Sunday, May 11, 2008

Can Workers' Conditions Abroad Be Monitored?

Recently Robert Reich, Bill Clinton’s former labor secretary, was doing a Q&A on the Freakonomics blog, and he picked a question I submitted.

Q: As an econ professor and Democrat I’m still having trouble with the protectionist talk of the two candidates. Do you think Obama is handling trade issues properly or should he be more pro-free trade?
A: While it makes sense to argue in favor of labor and environmental standards in trade deals (so long as they’re on a sliding scale, and poorer nations don’t have to reach the same standard as richer nations), I don’t think the candidates should feed the current frenzy against free trade.

I think Reich’s answer is a good one. I agree there needs to be some sort of labor standards and at the very least people who purchase products in the U.S. need to able to figure out the labor standards under which the products were produced. I have not given much thought to international monitoring. However, I came across a good article written by a former factory inspector.* Not surprisingly it is a tough job, and factory owners work hard to hide poor conditions.

As the article’s writer says “Monitoring by itself is meaningless. It only works when the company that's commissioning it has a sincere interest in improving the situation.” If that is the case , then without some government intervention there will be not motivation for companies to monitor their abroad factories.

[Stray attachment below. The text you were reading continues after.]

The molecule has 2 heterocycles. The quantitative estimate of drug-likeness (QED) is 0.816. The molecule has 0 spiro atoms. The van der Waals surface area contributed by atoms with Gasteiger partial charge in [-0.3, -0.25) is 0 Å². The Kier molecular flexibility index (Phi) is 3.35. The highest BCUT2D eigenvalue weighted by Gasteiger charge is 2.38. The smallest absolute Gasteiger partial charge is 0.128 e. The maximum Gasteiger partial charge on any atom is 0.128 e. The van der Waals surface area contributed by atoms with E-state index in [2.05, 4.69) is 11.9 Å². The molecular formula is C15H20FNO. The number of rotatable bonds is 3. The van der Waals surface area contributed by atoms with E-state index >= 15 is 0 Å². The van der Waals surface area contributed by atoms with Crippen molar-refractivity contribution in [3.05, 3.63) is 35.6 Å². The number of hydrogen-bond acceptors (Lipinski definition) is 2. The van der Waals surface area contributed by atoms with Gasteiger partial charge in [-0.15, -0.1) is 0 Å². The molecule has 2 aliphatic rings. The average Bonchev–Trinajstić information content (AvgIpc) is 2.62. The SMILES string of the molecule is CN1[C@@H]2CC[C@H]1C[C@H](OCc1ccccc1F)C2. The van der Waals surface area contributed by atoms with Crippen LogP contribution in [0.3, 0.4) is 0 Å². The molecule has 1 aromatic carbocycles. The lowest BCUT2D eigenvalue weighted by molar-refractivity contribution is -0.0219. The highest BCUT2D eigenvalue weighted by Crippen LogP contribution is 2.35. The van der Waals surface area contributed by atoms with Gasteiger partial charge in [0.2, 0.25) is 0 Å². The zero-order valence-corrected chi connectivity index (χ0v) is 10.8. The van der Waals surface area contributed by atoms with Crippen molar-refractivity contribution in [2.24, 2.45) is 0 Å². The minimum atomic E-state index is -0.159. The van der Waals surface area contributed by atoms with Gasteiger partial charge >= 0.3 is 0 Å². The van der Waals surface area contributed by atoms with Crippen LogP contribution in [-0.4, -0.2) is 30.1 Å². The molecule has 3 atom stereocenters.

I’m not sure where the balance lies between labor and environmental trade standards, but it is important to have a view of the situation as a whole, and part of that is the difficulty of actually enforcing any law.

* I came across this article through Brijit, a new web service that summarizes articles for many publications in 100 words or less. H/t to Megan Macardle for pointing to this service as an idea generator for blogs.

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1 comment:

Hilary said...

The article you link to reminded me of a discussion we had over at the Geek Buffet a few months ago about Chinese factories when the Mattel crisis broke. We were focused more on the safety of the products produced rather than the conditions of the workers producing them, but I have a feeling the two are often related.

I think labor conditions (and factory waste) are one of the slippery slopes of globalization, because many of the costs are externalized, not allowing the price of an item to be a fair representation of its costs. And just because the leadership of a developing country is ready and willing to pimp out its people and resources, does that mean the rest of the world should let it do so indiscriminately? That is to say, what exactly does this "sliding scale" Reich speaks of look like?

Is it not a fundamentally racist flaw to allow citizens in foreign lands to labor and suffer under conditions lower than those we expect for our own workers? There must be a minimum labor standard enforceable across the entire world, that takes into account age, safety, freedom, wages and worker protections. Only then can we stop enjoying progress and profit through the exploitation of others and effectively take nations and multinationals to task for their infractions. I don't think many people have a problem with free trade if, in fact, another country produces something better/faster/more cheaply than another -- they have a problem with inequal equations resulting in policy shifts and job loss due to inaccurate comparisons of better/faster/more cheaply.